Oh, and I forgot, we saw an egret rise from a ditch 10 feet in front of us. A beautiful snow white bird. And no, Davey, I had no desire to set the dogs on it. Have you ever seen an egret Davey?

          • Davey

            Yes, I have John! I am a member of the RSPB and the Sussex Wildlife Trust, and I spend a lot of time in the country because I enjoy it. I owned a lurcher for 15 years, and she regularly chased and caught rats, rabbits and squirrels. I didn’t get any pleasure out of it, nor did I feel any particular remorse – it was just something that happened! Predatory animals kill prey animals for food. However, nowhere in the NATURAL world is hunting and killing STAGED for the gratification and pleasure of a third species. That is a human activity, and not a particularly laudable one, in my humble opinion! I simply do not understand the type of person who ENJOYS watching animals fleeing for their lives and takes pleasure in the violence inherent in hunting for ‘sport’. If that is what being raised as a ‘country bumpkin’ instils in you, then I am happy not to count myself among you.
            Ps. I have never once watched Game of Thrones or any other TV series you care to mention. You simply can’t go around pigeon-holing people, my friend. It’s liable to cause offence.

          • Johnwillettssocialist

            We have several things in common. But I watch TV. One thing confuses me though-why did you call the article boring? Now you have told me a little about yourself I would not dream of trying to offend you.

          • Davey

            I called the article ‘boring’ as I thought it might be the best way to annoy the journo who wrote it. Anyone who can decribe the act of trapping a wild animal and then setting a couple of dogs on it as ‘wonderful’ needs to be challenged I feel.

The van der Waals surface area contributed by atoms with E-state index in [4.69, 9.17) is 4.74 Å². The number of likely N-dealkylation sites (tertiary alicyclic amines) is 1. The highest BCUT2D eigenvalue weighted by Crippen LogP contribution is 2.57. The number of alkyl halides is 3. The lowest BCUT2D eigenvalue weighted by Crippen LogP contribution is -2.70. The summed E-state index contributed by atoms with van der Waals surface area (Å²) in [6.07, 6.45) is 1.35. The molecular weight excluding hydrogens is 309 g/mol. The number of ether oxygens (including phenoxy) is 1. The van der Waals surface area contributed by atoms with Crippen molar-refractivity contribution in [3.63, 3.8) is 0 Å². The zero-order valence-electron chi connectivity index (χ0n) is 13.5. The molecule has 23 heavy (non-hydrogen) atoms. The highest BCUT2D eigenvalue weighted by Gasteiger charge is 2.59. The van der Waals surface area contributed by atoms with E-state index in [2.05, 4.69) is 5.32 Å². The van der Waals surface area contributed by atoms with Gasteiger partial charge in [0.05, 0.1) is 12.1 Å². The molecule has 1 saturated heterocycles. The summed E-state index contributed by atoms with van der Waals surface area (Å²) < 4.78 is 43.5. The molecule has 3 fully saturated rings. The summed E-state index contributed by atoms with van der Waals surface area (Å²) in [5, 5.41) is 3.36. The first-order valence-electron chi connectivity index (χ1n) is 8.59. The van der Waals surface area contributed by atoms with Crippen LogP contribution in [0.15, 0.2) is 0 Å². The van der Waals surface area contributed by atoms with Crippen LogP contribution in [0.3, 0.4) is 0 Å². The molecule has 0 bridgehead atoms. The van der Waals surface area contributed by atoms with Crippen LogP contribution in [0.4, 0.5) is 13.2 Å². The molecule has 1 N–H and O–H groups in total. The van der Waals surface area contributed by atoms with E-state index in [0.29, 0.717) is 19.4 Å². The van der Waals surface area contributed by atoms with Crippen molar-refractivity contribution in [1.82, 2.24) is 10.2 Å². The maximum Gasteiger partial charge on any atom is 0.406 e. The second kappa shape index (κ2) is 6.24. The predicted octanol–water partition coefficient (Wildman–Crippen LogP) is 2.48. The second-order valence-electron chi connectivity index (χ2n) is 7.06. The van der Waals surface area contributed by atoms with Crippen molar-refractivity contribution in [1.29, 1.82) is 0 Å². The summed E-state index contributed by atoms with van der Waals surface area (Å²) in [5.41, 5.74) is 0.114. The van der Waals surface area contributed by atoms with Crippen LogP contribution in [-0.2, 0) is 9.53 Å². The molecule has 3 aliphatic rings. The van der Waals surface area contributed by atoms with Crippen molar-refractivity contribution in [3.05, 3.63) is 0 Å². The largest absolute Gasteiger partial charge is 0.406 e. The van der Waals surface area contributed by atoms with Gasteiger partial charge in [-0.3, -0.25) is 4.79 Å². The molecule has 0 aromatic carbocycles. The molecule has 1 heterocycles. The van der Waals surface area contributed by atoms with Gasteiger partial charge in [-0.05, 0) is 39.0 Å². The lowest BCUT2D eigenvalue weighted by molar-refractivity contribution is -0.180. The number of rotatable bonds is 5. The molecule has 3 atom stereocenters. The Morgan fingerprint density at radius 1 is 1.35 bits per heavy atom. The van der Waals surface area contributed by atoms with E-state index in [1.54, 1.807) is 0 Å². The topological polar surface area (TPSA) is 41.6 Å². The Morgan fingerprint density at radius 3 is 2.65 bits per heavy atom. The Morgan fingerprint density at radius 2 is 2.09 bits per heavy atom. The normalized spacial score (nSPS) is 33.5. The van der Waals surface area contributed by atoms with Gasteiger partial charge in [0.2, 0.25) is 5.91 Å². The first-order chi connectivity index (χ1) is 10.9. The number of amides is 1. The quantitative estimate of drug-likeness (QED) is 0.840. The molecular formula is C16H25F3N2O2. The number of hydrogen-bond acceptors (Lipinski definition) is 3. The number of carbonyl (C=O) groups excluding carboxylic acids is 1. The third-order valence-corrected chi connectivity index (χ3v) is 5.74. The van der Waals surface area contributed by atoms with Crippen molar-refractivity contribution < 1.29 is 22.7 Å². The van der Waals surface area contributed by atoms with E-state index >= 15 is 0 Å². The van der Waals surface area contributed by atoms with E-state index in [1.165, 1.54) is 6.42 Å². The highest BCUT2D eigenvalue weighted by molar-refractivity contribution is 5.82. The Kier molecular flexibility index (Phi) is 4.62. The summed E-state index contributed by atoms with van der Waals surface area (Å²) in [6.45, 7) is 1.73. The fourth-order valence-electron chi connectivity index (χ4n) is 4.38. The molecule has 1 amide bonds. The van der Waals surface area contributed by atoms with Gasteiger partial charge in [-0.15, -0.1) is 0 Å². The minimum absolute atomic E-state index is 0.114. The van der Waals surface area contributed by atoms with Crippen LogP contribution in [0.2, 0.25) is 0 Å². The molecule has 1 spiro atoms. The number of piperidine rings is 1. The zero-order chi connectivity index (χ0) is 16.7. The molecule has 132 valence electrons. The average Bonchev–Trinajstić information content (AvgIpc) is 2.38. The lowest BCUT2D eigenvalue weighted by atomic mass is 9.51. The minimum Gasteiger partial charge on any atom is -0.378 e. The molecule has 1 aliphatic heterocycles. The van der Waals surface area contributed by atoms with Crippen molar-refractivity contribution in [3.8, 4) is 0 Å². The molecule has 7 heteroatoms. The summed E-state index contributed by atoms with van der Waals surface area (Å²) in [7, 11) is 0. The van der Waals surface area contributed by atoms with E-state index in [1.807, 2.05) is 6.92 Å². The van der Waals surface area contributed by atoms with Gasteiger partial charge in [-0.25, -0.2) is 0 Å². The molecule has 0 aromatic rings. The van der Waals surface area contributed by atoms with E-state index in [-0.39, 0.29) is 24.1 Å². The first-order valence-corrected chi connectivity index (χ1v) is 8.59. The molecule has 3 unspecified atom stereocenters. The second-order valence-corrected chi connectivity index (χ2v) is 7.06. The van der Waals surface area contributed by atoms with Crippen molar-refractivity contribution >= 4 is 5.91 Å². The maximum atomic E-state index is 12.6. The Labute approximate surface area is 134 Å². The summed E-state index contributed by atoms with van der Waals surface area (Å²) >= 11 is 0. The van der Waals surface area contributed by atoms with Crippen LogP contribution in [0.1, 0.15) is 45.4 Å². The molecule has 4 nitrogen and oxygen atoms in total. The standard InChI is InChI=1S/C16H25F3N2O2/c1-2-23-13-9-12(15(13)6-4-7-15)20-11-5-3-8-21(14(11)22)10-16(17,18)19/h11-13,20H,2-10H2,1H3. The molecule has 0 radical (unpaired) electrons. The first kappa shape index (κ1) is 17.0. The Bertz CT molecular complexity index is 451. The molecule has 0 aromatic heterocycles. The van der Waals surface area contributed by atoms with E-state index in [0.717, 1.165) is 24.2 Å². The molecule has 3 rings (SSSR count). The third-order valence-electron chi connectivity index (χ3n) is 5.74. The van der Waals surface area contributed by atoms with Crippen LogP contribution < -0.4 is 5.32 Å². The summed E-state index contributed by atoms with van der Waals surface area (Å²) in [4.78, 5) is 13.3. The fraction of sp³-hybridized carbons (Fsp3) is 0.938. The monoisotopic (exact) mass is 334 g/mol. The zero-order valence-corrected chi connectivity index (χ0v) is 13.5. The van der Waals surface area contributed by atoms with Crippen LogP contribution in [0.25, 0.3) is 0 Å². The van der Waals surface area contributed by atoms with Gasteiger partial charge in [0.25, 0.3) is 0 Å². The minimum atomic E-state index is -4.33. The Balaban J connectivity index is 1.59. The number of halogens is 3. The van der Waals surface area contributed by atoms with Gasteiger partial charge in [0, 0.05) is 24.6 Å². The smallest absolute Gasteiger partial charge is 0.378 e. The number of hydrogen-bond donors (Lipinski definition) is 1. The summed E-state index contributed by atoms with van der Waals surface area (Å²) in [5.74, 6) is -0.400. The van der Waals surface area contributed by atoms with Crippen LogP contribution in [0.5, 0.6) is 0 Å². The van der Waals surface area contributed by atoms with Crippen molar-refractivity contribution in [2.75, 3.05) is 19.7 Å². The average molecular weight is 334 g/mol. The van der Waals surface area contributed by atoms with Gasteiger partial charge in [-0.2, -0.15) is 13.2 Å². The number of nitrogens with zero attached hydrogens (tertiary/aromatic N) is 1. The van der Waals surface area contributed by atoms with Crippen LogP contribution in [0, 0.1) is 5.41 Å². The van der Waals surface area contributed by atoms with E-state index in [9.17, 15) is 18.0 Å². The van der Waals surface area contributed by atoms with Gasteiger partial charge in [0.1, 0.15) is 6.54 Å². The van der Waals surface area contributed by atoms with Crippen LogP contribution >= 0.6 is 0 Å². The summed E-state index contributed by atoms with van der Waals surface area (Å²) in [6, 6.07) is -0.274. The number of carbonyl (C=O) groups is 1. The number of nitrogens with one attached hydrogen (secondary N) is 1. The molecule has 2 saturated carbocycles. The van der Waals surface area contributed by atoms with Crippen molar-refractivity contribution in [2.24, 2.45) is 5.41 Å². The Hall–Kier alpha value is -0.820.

• Yvonne & Barry Stuart-Hargreav

        The basic meaning of the article is to glorify a sick perversion as sport. Disgraceful. Plus it is about as historic and traditional as Halloween and Fathers Day.

  • greyhoundsaregreyt

    Lovely article. Banning hunting hasn’t stopped nice furry animals dying. Greyhounds are wonderful dogs, poetry in motion when they’re bounding at full speed. They make very good pets when they retire.

  • Trish

    I lure coursed borzoi.. you will not hold 3 adult male borzoi.. they will pull you like a chariot.. no candy crush.. these dogs are doing what they have been to do for a very long time.. woodland animals will die one way or another.. I guess it would be better to get run over or starve..

  • Roger Swaine

    Seriously – someone is trying to defend one of the most brutal bloodsports since bear baiting? The Waterloo Cup attracted the absolute dregs of society and that rural crime spiked during the event speaks volumes. Local farmers probably breathed a sigh of relief when it was shut down.

  • John Fitzgerald

    Disgusting article promoting and defending what is by any definition a form of organised cruelty to animals. We have hare coursing in Ireland still and animal protection groups are campaigning to have it banned. Setting up the gentle, inoffensive hare as live bait in a stupid betting game is sick and an insult to the name of sport. Here’s our Irish hare coursing, with muzzled greyhounds that terrorize the hares, maul them and toss them arbout like broken toys:


    • Phil T Tipp

      Good on the Irish! Long live the dogs!